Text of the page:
1. Jul 5, 2013

### QuarkCharmer

1. The problem statement, all variables and given/known data
(0,100) has a cover that consists of a finite number of closed interval subsets.

I'm really lost with this one. I can clearly understand why the statement is false, but I'm not sure my proof is good.

2. Relevant equations

3. The attempt at a solution
Clearly this is false, so I am trying to disprove it.

Proof:
Let S =(0,100) and let C be a cover of S.
Since C contains finitely many closed interval subsets of S,
C has a least element.
Let X_i =[a,b]$\in$C be a subset of S, $\forall$a,b$\in$R^+
such that 0<a<b<100

Since there is no smallest positive real number, (which i have proved before),
there is an infinite number of X_i's in C.
But C has a finite number of elements.
Q.E.D.

2. Jul 5, 2013

### verty

What does it mean for C to have a least element? Can one have a least set?

Stuff like this is the problem you have, things that are meaningless or not properly defined.

3. Jul 5, 2013

### QuarkCharmer

It certainly seems like it. If C is a set containing a finite number of sets, then you could number each set in C, and since there is a finite number, one of them must be the least?

4. Jul 5, 2013

### QuarkCharmer

Well, after considering what you said a little more...

I was thinking that I could let C be the cover of (0,100), then come up with some sort of closed interval like

[50-v(n), 50+v(n)]

to represent a generic closed interval subset in C.
v(n) in this case, would be a function of real number n, such that as n approaches infinity,
the interval converges on [0,100]
(If this is even possible to write, I haven't came up with a v(n) yet).

If the cover is a set of many such [50-v(n), 50+v(n)] 's with different n's, then could I show that there is always another n value (and thus, another set in C), which would bring the interval closer to (0,1).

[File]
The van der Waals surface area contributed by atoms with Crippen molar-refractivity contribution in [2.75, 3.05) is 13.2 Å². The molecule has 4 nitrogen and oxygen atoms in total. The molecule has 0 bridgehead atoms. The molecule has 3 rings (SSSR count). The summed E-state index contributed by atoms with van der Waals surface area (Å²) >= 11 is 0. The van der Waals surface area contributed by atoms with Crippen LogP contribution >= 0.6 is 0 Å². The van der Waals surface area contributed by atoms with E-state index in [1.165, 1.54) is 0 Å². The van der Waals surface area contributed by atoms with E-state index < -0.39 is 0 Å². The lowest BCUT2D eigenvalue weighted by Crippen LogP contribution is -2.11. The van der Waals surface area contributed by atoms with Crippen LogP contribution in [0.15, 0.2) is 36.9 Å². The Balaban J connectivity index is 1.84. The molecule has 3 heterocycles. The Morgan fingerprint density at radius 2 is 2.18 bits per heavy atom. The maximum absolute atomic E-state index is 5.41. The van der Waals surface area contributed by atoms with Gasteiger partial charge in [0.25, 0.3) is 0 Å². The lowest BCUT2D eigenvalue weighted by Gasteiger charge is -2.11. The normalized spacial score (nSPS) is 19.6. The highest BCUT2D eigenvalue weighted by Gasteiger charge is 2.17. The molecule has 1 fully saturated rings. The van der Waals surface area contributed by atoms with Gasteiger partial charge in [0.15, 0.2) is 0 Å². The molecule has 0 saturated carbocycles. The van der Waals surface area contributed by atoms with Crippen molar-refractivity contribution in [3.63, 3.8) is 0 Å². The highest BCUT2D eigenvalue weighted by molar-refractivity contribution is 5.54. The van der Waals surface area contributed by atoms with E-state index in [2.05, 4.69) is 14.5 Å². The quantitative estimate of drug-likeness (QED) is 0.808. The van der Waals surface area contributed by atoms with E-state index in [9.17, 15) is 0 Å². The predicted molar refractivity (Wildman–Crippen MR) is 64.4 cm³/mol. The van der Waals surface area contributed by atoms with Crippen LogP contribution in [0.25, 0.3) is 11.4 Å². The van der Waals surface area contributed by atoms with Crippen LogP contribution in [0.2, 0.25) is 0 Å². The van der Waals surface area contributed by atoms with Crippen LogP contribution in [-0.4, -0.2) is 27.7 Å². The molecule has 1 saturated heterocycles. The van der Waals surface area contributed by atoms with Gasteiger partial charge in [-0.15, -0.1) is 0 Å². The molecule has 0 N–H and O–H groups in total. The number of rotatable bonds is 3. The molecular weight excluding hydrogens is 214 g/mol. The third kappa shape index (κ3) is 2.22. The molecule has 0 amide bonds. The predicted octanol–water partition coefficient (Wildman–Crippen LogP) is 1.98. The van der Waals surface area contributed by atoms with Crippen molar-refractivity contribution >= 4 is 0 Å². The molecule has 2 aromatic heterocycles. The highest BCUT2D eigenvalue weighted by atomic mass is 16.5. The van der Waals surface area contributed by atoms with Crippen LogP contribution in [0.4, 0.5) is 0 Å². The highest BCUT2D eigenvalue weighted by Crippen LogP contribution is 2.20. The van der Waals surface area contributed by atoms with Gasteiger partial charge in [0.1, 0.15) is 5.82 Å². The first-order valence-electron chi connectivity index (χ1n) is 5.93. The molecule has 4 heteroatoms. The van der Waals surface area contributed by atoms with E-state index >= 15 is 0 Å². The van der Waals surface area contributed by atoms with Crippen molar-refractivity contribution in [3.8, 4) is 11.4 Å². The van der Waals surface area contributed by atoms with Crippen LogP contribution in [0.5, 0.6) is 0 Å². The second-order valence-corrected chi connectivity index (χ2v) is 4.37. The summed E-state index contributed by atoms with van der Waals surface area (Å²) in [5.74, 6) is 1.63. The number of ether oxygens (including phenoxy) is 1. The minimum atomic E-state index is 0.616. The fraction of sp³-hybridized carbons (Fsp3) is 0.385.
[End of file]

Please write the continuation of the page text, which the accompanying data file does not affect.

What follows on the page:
Which means there would NEED to be an infinite number of closed-interval subsets in C, and thus, there is a contradiction.

My thought is, that this is not valid because then it only shows that C contains infinitely many closed interval subsets of (0,100) for that specific type of closed interval, and not "any". Since there could be many different covers...

Am I even on the right path here? When I try to look up more information that would be helpful, like that "The union of finitely many closed intervals is closed", I only find information on Topology which is far outside the scope of my class.

I feel that there is just something really obvious that I am missing here.

5. Jul 5, 2013

### Dick

If by 'cover' you mean there are a finite number of sets whose union equals (0,100), then I think your original idea for the proof works fine. If $X_i=[a_i,b_i]$ take the minimum of the $a_i$.

6. Jul 6, 2013

### QuarkCharmer

I think I ended up doing something like that.

My proof was basically this (I'm paraphrasing from memory)

Proof:
Assume that (0,100) has a cover consisting of a finite number of closed interval subsets.
Let S be a collection of closed interval subsets of (0,100), such that
$(0,100)\in\bigcup_{i=1}^{n}S_{i}$ So, it's a cover of (0,100)...

We organize the closed intervals in S first by left bound values in ascending order, then by right bounds in ascending order. Resulting in the ordered S having the form:
$S = {[a_1,b_1],[a_1,b_2],...,[a_1,b_j],[a_2,b_1],[a_2,b_2],...,[a_2,b_j],...,[a_i,b_{j-i}],[a_i,b_j]}$ for i,j are natural numbers.

So each closed interval subset of (0,100) in S, is represented as $[a_1, b_j]$

Then I noted for clarification, that i and j are simply indexes, and that each a_i and b_j were in fact real numbers.

Now I defined a value that I called L, the lowest value of S. (This is just my convention for this).
L is the smallest of either $a_1$ or $b_1$,
if they are equal (then the interval is a closed singleton?), then I just said "take a_1 then"...

so L is now basically defined as the smallest number like Dick mentioned above.

Then I claimed that for any L in (0,1), there is a K in (0,1) such that K = L/2.

This shows that S has infinitely many elements, and thus, is contradictory to my assumption that it had a finite number of elements.
Q.E.D.

How does that look?

Last edited: Jul 6, 2013
7. Jul 6, 2013

### Dick

Your set of closed intervals is {[a1,b1],[a2,b2],[a3,b3],...,[an,bn]}. That doesn't include intervals like [a1,b2]. And in the notation [ai,bi] it's always the case that ai<=bi. If you clear up some confusion about the notation the proof is a lot simpler.